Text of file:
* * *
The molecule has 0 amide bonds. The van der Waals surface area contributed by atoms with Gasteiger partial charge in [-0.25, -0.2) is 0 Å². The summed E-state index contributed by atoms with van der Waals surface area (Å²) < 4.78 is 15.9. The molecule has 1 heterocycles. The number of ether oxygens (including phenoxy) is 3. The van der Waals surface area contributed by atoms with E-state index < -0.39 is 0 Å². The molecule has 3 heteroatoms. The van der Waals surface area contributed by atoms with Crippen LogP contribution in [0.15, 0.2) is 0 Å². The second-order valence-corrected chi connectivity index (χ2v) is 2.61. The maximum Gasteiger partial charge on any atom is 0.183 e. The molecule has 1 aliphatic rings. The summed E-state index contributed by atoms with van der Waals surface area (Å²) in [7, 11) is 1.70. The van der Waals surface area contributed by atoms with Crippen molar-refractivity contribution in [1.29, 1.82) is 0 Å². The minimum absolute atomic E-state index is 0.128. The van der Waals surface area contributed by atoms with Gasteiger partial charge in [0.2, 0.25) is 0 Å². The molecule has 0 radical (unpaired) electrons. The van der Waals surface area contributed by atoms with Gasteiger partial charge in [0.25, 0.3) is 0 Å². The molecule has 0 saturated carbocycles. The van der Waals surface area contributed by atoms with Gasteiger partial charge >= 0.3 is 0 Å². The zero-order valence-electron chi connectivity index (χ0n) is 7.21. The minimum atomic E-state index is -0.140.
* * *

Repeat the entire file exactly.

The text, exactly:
The molecule has 0 amide bonds. The van der Waals surface area contributed by atoms with Gasteiger partial charge in [-0.25, -0.2) is 0 Å². The summed E-state index contributed by atoms with van der Waals surface area (Å²) < 4.78 is 15.9. The molecule has 1 heterocycles. The number of ether oxygens (including phenoxy) is 3. The van der Waals surface area contributed by atoms with E-state index < -0.39 is 0 Å². The molecule has 3 heteroatoms. The van der Waals surface area contributed by atoms with Crippen LogP contribution in [0.15, 0.2) is 0 Å². The second-order valence-corrected chi connectivity index (χ2v) is 2.61. The maximum Gasteiger partial charge on any atom is 0.183 e. The molecule has 1 aliphatic rings. The summed E-state index contributed by atoms with van der Waals surface area (Å²) in [7, 11) is 1.70. The van der Waals surface area contributed by atoms with Crippen molar-refractivity contribution in [1.29, 1.82) is 0 Å². The minimum absolute atomic E-state index is 0.128. The van der Waals surface area contributed by atoms with Gasteiger partial charge in [0.2, 0.25) is 0 Å². The molecule has 0 radical (unpaired) electrons. The van der Waals surface area contributed by atoms with Gasteiger partial charge in [0.25, 0.3) is 0 Å². The molecule has 0 saturated carbocycles. The van der Waals surface area contributed by atoms with Gasteiger partial charge >= 0.3 is 0 Å². The zero-order valence-electron chi connectivity index (χ0n) is 7.21. The minimum atomic E-state index is -0.140.